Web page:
That certainly isn’t a picture of a defensive powerhouse. The trend of premiums written, earnings and dividends is flat at best and perhaps even downwards a little, and that’s before inflation is factored in.
Aviva has quite a mediocre history, but it does have a long history of paying dividends, and it does have a large and international business with many market-leading business units. So while I wouldn’t expect Aviva to grow like Reckitt Benckiser, I would expect it to maintain its value at the very least.
Given that the share price was so low to start with, the maintenance of its earnings power and dividend (admittedly at a somewhat reduced level) in the years ahead, combined with time and a random flow of good and bad news, was likely to provide an opportunity to lock in some decent returns at some point. And that’s more or less what happened:
- First of all, some bad things happened, but the company didn’t go bust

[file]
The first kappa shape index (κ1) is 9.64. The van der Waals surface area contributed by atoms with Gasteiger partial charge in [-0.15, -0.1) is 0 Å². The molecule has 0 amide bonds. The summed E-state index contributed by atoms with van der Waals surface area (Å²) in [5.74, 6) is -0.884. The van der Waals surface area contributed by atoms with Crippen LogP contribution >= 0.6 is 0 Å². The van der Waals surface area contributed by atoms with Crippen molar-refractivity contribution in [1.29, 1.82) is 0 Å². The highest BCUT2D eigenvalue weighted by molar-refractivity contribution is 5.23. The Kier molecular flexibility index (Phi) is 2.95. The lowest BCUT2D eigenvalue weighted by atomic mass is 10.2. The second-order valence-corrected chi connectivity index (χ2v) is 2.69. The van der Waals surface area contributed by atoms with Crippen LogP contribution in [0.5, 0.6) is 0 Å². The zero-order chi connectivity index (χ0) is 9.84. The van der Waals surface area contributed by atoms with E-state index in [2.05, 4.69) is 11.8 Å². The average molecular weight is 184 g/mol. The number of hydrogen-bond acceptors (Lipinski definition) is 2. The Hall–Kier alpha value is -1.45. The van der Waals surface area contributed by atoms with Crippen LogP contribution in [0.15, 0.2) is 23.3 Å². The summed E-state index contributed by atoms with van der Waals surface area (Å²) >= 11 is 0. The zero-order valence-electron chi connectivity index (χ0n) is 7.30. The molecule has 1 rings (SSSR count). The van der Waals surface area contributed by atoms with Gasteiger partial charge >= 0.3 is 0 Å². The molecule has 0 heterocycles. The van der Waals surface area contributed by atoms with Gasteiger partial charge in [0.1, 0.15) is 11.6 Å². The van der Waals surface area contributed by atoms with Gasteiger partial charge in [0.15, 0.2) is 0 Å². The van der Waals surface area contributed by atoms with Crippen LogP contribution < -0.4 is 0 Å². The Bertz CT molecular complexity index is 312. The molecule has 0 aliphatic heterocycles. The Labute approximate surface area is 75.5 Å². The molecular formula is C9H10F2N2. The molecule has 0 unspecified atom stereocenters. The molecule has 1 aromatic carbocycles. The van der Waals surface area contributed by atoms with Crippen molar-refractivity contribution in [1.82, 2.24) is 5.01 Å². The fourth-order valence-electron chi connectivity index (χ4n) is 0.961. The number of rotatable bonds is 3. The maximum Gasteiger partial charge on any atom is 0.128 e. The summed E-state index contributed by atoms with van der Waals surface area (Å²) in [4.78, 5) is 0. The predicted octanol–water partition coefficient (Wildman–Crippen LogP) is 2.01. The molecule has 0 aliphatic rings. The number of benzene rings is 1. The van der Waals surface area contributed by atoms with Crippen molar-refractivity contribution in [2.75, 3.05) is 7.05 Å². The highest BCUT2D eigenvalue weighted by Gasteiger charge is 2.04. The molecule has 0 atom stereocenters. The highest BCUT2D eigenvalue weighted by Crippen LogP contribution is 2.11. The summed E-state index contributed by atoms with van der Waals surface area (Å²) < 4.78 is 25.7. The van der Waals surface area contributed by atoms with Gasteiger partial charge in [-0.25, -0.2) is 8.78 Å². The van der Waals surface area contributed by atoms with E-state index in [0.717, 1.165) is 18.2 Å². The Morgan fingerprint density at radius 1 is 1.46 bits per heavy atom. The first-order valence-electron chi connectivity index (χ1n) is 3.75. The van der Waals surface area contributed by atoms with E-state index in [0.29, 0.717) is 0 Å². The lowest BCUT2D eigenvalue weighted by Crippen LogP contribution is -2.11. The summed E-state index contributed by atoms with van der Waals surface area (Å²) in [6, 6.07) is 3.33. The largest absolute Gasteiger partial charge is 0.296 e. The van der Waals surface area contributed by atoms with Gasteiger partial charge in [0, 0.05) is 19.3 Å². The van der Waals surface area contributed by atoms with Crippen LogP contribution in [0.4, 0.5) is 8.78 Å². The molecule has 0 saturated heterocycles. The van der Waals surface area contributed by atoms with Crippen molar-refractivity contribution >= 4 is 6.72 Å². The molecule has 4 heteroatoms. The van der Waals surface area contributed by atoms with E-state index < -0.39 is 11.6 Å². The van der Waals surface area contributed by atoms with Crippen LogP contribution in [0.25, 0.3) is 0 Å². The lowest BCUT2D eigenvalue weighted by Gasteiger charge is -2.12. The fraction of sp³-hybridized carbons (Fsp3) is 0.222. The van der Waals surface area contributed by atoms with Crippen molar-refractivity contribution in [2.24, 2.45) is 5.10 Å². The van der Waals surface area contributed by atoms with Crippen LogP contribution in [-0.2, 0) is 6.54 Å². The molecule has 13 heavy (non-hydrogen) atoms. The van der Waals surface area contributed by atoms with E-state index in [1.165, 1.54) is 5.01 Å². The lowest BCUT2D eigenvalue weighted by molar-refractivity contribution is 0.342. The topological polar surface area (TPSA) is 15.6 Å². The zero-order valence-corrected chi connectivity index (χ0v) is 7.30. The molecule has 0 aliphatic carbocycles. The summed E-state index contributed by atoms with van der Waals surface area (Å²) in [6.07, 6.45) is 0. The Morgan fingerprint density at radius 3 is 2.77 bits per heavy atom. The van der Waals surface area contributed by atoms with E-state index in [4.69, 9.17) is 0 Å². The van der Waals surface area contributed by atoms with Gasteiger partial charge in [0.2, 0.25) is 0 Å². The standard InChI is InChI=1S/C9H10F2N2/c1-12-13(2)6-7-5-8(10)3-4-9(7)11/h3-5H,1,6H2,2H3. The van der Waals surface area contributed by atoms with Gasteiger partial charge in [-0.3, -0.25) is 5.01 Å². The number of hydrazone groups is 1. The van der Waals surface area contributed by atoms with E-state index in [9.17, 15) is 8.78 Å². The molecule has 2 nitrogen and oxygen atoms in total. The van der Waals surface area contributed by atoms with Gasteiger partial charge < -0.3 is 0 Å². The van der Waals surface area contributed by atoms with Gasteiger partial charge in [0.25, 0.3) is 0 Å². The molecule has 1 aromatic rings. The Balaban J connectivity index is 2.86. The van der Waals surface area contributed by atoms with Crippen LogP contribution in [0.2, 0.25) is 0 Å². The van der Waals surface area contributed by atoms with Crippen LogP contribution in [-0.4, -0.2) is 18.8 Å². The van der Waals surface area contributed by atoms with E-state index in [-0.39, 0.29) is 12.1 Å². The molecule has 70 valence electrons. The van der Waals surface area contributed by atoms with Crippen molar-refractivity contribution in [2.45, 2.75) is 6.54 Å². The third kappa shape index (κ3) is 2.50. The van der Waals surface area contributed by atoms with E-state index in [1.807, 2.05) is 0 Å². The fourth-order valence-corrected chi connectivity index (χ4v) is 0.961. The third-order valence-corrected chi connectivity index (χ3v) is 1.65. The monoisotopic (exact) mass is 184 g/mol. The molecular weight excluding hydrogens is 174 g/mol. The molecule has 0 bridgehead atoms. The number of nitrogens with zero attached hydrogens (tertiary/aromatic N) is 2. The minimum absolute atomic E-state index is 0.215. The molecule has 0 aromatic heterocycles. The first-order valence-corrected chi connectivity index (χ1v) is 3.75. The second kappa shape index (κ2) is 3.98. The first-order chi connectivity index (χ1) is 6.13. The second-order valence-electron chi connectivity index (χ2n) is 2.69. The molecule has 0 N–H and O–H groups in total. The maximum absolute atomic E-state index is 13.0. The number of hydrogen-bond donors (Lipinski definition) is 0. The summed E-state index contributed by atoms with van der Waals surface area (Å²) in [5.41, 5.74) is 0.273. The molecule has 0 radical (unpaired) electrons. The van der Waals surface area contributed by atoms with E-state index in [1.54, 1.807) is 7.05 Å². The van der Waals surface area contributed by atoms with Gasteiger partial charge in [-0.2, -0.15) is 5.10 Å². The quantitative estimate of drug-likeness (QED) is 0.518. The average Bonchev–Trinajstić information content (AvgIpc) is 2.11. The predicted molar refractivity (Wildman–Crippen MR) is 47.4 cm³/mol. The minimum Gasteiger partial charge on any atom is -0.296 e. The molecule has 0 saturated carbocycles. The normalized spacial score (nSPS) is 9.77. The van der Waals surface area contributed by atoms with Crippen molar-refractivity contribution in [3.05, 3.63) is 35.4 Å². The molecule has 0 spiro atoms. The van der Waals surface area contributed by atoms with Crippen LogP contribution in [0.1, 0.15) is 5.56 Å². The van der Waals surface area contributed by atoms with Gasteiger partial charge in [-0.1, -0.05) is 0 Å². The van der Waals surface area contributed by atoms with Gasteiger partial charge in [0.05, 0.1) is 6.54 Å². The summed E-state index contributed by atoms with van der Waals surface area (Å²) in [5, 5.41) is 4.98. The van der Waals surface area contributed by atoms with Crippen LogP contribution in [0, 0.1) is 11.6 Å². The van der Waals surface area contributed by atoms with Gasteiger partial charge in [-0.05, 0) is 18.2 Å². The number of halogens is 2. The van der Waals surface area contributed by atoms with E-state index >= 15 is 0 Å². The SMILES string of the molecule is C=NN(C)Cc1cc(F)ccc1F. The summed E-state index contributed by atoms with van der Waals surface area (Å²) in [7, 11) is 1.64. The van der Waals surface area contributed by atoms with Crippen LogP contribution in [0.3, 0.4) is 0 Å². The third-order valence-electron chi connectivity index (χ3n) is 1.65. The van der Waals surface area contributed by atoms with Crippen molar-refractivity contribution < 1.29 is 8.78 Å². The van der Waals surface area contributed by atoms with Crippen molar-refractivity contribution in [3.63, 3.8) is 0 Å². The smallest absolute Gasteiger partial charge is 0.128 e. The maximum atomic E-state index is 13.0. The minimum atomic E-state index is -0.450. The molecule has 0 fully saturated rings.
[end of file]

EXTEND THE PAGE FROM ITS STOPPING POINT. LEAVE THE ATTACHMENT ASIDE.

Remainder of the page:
- Dividends were cut but not suspended
- The market eventually had a change of heart, and the share price went up
- Buying low, holding through uncertainty and selling on the way up produced decent total returns on this investment, whereas fear-based selling could have locked in significant losses.
Have a clear view of what ‘cheap’ is and what ‘expensive’ is for each company
If you have a good idea of what constitutes expensive and cheap, you can ignore share price falls (as in most cases with defensive companies, a cheaper share is a better investment to be held, not a worse investment to be sold).
You can also take profits when the shares go up beyond where they can reasonably be called cheap because holding expensive shares is usually just as bad as buying expensive shares.
Aviva’s in the bag; now on to the next investment
Now that Aviva is sold and profits have been taken, I can relax, but only for a short while.
My plan for 2014 and beyond is to alternate a sale one month with a purchase the following month. This will maintain the number of holdings in the model portfolio at 29 or 30, and it will keep the portfolio focused on high-quality stocks and high-yield stocks. It will also allow occasional profit-taking where it’s prudent to do so.
On that basis, I’ll be recycling the cash from Aviva’s sale back into another defensive value investment at the start of next month.